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Self-Tensioning Aquatic Caddisfly Silk: Ca2+-Dependent Structure, Strength, and Load Cycle Hysteresis

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posted on 14.10.2013, 00:00 by Nicholas N. Ashton, Daniel R. Roe, Robert B. Weiss, Thomas E. Cheatham, Russell J. Stewart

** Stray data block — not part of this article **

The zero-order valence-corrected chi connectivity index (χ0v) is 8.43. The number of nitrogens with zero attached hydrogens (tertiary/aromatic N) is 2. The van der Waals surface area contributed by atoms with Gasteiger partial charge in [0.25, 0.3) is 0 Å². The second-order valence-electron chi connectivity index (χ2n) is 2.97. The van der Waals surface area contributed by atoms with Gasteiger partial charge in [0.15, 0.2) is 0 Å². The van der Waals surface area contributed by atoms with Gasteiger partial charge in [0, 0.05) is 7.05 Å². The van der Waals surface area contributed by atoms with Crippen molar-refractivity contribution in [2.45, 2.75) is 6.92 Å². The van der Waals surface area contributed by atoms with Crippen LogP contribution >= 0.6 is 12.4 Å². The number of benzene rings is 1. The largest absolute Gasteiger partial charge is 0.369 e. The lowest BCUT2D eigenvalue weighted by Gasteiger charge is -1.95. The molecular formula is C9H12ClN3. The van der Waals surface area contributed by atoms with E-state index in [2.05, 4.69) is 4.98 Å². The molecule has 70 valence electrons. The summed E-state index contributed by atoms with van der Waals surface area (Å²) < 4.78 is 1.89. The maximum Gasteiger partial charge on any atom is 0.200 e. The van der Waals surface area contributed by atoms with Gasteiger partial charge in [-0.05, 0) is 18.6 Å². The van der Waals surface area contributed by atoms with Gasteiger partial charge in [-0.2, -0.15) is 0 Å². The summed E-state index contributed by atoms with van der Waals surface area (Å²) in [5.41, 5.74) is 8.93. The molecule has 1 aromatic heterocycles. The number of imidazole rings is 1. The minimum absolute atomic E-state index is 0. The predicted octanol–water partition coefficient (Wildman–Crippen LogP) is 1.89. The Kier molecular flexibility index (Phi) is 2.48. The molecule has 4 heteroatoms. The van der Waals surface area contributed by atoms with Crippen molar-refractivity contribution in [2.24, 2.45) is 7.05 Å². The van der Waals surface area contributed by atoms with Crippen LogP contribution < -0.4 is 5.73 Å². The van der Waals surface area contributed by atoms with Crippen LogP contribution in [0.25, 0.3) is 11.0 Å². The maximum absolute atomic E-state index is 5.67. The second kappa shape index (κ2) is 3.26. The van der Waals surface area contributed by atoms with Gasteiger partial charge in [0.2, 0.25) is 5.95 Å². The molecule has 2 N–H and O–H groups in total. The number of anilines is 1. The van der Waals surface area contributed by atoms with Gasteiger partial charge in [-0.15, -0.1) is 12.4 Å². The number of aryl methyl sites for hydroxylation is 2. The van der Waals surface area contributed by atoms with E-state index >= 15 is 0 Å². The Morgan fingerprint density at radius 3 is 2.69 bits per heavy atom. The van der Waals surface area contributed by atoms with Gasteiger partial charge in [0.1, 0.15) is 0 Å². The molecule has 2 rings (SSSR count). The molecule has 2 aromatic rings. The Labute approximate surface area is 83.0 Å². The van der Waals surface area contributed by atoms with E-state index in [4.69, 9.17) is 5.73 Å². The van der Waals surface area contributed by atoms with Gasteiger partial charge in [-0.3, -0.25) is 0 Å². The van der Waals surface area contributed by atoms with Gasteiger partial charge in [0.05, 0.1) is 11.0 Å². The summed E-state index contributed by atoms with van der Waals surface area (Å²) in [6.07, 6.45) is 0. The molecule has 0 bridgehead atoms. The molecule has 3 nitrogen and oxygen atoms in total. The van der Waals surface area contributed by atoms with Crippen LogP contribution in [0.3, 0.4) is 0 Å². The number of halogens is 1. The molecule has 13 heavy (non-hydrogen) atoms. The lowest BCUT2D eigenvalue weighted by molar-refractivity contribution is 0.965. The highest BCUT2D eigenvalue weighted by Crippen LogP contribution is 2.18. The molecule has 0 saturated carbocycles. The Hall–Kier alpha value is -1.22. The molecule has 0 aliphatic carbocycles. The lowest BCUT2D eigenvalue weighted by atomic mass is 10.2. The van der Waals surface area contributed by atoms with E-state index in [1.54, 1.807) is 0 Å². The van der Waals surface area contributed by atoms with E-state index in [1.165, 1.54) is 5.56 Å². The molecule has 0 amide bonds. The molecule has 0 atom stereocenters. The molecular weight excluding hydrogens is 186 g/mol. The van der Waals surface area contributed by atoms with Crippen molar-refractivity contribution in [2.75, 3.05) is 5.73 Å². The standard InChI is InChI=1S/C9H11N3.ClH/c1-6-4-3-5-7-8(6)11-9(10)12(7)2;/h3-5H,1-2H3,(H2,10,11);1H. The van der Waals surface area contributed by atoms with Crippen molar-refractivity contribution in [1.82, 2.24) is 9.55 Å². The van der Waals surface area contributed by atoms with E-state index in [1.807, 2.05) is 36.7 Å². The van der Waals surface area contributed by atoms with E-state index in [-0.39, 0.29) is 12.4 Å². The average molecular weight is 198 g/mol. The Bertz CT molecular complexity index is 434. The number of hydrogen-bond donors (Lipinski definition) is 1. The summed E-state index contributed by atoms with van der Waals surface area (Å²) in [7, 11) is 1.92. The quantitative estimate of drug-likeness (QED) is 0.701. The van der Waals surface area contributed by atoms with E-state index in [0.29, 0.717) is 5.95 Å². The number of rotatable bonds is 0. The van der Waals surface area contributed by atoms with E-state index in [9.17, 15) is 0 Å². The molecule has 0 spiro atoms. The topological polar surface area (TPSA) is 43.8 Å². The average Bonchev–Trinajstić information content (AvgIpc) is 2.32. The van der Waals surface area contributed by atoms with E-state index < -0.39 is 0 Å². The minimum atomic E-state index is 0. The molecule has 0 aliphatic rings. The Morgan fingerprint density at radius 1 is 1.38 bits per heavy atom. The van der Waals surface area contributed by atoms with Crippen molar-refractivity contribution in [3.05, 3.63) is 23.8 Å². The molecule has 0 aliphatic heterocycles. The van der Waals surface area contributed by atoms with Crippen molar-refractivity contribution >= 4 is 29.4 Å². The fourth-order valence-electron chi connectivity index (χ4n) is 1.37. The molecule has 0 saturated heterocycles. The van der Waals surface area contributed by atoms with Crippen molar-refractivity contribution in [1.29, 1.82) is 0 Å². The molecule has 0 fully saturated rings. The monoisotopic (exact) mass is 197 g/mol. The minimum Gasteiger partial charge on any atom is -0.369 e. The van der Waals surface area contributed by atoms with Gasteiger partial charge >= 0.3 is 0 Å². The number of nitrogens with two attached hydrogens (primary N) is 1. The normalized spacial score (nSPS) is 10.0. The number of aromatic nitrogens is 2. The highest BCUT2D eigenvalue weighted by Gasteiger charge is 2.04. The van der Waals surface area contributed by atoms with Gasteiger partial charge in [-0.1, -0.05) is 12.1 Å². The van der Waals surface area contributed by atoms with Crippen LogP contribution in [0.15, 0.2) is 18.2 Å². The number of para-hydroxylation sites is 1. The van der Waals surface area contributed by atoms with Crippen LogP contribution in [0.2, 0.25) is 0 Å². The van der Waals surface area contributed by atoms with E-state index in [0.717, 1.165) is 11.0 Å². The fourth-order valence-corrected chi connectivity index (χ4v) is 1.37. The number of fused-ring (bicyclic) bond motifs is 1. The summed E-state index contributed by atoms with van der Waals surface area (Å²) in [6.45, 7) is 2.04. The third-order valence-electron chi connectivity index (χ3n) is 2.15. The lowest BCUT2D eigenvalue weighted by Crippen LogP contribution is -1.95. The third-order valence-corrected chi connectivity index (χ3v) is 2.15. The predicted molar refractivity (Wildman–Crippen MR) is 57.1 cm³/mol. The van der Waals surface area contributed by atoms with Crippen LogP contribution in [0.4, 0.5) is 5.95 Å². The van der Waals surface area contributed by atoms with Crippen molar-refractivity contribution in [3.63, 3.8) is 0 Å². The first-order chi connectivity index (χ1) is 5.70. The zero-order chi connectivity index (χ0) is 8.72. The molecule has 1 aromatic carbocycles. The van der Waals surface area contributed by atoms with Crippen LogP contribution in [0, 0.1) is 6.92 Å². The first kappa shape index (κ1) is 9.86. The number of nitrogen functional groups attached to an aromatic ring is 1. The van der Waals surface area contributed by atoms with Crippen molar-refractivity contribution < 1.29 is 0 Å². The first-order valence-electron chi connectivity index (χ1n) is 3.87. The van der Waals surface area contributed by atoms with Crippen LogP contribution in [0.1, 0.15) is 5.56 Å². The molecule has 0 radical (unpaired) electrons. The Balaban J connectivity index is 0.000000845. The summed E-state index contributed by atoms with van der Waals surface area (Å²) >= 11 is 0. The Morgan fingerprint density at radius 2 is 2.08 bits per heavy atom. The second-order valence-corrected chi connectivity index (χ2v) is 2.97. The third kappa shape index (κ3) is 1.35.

Caddisflies are aquatic relatives of silk-spinning terrestrial moths and butterflies. Casemaker larvae spin adhesive silk fibers for underwater construction of protective composite cases. The central region of Hesperophylax sp. H-fibroin contains a repeating pattern of three conserved subrepeats, all of which contain one or more (SX)n motifs with extensively phosphorylated serines. Native silk fibers were highly extensible and displayed a distinct yield point, force plateau, and load cycle hysteresis. FTIR spectroscopy of native silk showed a conformational mix of random coil, β-sheet, and turns. Exchanging multivalent ions with Na+ EDTA disrupted fiber mechanics, shifted the secondary structure ratios from antiparallel β-sheet toward random coil and turns, and caused the fibers to shorten, swell in diameter, and disrupted fiber birefringence. The EDTA effects were reversed by restoring Ca2+. Molecular dynamic simulations provided theoretical support for a hypothetical structure in which the (pSX)n motifs may assemble into two- and three-stranded, Ca2+-stabilized β-sheets.

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